“You’re joking, Weasley!” said Malfoy, behind them. “You’re not telling me someone’s asked that to the ball? Not the long-molared Mudblood?” (Harry Potter 4 [US Version]: p.404)[Bold font is mine]
N.B.: Malfoy, who hates Hermione very much, is insulting her. In the past, he hexed her front teeth into long, beaver-like teeth. However, her teeth are normal now. Mudblood is an insulting word in the magical world.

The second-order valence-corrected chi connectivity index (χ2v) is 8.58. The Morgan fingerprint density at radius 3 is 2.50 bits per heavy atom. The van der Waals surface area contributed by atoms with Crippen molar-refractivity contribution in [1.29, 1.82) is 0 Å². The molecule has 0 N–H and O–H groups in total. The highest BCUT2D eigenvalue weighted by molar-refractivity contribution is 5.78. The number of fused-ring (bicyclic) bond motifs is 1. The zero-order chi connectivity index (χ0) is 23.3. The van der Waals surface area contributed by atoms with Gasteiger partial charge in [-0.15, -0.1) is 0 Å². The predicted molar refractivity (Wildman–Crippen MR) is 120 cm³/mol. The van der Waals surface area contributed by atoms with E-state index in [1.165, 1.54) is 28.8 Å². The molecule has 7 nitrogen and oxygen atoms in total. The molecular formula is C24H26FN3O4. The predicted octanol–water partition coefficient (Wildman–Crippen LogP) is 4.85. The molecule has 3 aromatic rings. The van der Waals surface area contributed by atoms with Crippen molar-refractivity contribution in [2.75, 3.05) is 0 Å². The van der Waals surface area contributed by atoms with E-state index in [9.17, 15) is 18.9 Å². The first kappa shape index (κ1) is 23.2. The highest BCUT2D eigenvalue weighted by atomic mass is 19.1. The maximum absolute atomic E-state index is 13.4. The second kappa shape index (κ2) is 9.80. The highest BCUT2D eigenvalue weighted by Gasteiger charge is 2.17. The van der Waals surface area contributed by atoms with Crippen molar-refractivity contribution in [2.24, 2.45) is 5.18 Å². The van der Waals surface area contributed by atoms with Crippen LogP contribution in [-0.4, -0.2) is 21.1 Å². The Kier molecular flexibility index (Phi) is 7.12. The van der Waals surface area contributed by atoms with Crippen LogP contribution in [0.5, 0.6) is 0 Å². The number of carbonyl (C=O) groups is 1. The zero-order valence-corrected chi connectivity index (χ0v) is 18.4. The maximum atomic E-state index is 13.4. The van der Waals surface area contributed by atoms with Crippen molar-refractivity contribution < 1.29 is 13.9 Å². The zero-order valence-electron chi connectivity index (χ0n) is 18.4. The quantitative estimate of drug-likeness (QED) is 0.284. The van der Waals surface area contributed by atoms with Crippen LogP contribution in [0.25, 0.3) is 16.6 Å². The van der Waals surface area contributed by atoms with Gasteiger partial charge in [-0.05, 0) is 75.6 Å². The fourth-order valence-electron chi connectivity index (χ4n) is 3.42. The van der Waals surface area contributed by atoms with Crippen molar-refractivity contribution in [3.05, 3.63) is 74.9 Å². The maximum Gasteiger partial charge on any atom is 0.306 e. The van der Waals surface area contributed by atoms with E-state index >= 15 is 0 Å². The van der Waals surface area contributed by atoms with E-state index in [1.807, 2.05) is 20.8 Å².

I know a molar is any of the large teeth at the back of the mouth. So I can’t understand why he refers to back teeth after his hex to her front teeth.
Does ‘long-molared’ have special meaning? Or does he say so on purpose in order to express his indifference to Hermione?